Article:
Shortly after the turn of the millennium, a few years after many thought the world was going to end by way of a computer glitch in 2000, I owned a couple of mom-and-pop music stores in Alaska.
One day I hired a nice guy fresh out of high school. About a month later he walked into the store wearing a tee shirt that would have gotten him fired.
“I Read Banned Books,” his black shirt declared in tall snow-white letters.
I remember thinking how proud I was I hired him! His shirt told me much about himself that I was already coming to know. That he was an independent thinker, a risk taker, one with a streak of rebellion running through him.
(We would later become good friends and play together in a popular local band. He on bass, me on drums.)
How rebellion works
If the story of Eve disobeying God in the Garden of Eden can be believed, (and it can’t), then this may be one of the first recorded examples that gives insight on why people rebel. But since the fable can’t be believed literally, it at least provides some insight into why Christianity is so diametrically opposed to any form of rebellion.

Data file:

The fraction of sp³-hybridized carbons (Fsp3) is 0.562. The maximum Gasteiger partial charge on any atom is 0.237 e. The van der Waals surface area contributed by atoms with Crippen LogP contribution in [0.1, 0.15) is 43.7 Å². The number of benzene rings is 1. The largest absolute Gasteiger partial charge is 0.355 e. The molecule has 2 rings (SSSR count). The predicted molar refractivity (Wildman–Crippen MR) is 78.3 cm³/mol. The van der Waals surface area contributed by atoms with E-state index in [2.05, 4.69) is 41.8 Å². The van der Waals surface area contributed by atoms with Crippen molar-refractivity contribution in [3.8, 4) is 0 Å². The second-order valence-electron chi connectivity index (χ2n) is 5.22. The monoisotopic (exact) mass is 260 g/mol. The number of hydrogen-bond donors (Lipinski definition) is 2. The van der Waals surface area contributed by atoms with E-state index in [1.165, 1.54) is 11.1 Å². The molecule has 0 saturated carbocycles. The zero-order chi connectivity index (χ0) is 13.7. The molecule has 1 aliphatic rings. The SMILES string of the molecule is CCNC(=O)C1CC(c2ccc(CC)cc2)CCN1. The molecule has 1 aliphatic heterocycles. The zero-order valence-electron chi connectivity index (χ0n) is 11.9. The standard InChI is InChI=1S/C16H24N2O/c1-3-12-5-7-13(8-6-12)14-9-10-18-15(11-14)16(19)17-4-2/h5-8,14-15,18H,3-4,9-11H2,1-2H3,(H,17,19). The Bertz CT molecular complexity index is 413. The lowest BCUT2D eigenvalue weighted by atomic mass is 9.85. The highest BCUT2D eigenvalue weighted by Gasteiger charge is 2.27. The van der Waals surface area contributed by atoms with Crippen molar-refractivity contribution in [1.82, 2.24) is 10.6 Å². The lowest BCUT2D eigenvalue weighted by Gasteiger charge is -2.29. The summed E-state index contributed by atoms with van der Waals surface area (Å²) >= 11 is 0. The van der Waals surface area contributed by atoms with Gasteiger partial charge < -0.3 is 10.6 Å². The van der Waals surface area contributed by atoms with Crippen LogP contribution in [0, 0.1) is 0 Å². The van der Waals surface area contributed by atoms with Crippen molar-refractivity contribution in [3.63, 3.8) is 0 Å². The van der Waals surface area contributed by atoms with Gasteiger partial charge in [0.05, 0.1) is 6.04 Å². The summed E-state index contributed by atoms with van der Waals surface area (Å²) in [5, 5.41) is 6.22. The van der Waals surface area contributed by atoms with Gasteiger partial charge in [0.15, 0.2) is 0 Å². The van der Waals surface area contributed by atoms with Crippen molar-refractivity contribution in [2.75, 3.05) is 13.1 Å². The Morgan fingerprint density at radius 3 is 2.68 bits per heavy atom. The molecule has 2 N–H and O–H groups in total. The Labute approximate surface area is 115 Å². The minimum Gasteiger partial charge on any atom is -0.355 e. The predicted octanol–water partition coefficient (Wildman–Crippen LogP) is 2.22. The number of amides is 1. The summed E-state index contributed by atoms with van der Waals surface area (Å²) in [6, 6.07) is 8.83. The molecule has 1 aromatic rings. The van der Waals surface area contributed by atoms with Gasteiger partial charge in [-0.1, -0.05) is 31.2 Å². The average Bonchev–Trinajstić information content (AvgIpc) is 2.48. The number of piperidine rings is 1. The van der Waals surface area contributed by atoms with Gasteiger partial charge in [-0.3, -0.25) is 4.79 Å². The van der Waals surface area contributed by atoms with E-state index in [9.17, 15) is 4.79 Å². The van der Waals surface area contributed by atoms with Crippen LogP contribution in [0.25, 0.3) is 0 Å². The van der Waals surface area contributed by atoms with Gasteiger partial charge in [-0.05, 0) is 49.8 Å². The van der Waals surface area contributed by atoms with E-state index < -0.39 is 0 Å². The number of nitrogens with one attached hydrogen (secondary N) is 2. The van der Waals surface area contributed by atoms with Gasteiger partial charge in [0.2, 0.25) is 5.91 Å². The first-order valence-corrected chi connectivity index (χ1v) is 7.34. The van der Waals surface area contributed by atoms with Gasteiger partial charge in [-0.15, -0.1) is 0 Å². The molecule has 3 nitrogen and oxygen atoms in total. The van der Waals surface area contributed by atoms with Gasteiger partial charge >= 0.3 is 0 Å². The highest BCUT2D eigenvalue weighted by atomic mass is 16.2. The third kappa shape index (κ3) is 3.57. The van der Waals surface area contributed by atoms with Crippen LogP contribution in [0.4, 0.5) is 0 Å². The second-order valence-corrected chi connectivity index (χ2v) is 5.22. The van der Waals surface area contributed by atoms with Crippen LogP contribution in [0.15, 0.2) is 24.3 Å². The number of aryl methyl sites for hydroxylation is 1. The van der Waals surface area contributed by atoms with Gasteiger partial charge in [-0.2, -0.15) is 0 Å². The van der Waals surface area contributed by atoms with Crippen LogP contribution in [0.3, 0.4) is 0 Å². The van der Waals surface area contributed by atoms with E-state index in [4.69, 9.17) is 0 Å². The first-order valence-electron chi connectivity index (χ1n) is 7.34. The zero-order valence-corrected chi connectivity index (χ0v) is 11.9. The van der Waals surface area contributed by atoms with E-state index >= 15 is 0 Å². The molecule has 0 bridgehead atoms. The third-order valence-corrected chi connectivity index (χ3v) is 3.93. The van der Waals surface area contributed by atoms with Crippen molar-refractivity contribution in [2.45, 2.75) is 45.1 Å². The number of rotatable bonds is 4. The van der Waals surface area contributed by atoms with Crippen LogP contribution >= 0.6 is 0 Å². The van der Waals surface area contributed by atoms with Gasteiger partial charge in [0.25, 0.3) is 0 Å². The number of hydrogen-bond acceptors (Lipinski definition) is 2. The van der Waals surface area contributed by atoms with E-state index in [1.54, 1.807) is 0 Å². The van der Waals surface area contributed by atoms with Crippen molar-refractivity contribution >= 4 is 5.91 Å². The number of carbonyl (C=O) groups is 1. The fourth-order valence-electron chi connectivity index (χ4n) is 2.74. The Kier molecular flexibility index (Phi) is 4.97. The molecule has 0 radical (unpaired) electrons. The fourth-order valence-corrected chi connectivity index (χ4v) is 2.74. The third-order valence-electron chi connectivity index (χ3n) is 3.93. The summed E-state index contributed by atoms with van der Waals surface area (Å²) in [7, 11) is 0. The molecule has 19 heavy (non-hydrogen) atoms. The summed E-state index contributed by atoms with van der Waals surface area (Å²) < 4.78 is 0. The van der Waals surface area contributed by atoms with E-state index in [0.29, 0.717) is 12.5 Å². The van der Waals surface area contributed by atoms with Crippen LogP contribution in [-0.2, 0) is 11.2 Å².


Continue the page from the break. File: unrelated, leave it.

As the fable goes . . .
“The Lord God took the man and put him in the Garden of Eden to work it and take care of it. And the Lord God commanded the man, “You are free to eat from any tree in the garden; but you must not eat from the tree of the knowledge of good and evil, for when you eat from it you will certainly die.” Genesis 2:15-17
Now, if I’d been counseled not to eat a piece of fruit that would instantaneously fill me with knowledge, I would have devoured one myself.
The theology behind why Adam and Eve needed to know and experience both good and evil is not difficult to understand, especially if a person appreciates reverse psychology: I.e., when a person is told they can’t do something they suddenly feel compelled to do precisely what they’ve been prohibited not to do.
God himself used reverse psychology